“In normal times, policies should help the reallocation process, letting some firms fail and others expand, and helping the reallocation of workers across sectors. These are not normal times, however: many firms may fail because they are insolvent even if they are viable. Given the very high uncertainty, banks may be reluctant to advance credit. Unemployment is extremely high, making it difficult for laid off workers to find other jobs. For these reasons we think that protection (of workers) and preservation (of firms) should be given a higher priority than in normal times.”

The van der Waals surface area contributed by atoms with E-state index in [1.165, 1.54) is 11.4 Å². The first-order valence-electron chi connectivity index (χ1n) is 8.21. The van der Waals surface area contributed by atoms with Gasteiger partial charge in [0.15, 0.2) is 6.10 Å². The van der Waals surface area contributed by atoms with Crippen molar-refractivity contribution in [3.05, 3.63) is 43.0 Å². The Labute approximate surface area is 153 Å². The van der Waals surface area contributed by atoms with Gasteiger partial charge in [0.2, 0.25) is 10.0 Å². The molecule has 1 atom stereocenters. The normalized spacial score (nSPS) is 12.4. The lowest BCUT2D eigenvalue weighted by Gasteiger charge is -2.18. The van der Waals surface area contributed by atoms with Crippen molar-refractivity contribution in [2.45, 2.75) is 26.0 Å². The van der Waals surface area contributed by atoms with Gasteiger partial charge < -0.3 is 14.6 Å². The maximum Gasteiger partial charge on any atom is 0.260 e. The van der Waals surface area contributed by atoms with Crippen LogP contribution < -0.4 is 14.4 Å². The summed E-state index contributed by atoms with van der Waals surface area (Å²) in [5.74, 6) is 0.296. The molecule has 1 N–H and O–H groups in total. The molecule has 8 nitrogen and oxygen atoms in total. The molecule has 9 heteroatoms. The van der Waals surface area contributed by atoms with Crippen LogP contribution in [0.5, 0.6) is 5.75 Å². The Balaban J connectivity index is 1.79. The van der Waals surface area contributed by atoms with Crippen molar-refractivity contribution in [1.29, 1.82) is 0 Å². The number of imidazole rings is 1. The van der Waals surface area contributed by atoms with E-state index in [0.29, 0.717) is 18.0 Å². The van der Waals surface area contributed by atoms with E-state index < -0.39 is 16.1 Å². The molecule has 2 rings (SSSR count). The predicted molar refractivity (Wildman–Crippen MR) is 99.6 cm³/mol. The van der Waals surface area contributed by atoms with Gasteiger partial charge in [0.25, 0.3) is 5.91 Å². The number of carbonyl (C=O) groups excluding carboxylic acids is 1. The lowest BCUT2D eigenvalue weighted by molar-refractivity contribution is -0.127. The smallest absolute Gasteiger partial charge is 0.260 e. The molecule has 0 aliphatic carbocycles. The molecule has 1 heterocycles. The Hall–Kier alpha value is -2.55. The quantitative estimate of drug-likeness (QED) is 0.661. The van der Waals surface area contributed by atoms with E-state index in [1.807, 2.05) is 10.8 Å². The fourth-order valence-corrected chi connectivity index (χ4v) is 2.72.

Despite the above, we of course acknowledge that those designing SME supports must do whatever feasible to use taxpayer funds as efficiently as possible, given the nature of deficit dynamics during the pandemic. Targeting is difficult, especially in the current climate, but it is not fiscally or economically sustainable for supports to be provided without regard to viability, particularly as the likely duration of the pandemic period elongates.
Firm supports: loans, grants or equity? Outside of the over €5bn that will be used to support wages
through the TWSS and EWSS, there is a 60/40 split between debt and grants in
the announced SME support packages. If tax warehousing is accounted for as a
debt, this rises to 70/30. We point out that the amounts announced are committed funds – in the case of
debt-based supports in particular, final take-up rates are unknown.
We highlight the risk that debt-based supports may have weak
demand from firms wary of borrowing, may lead to debt overhang issues over the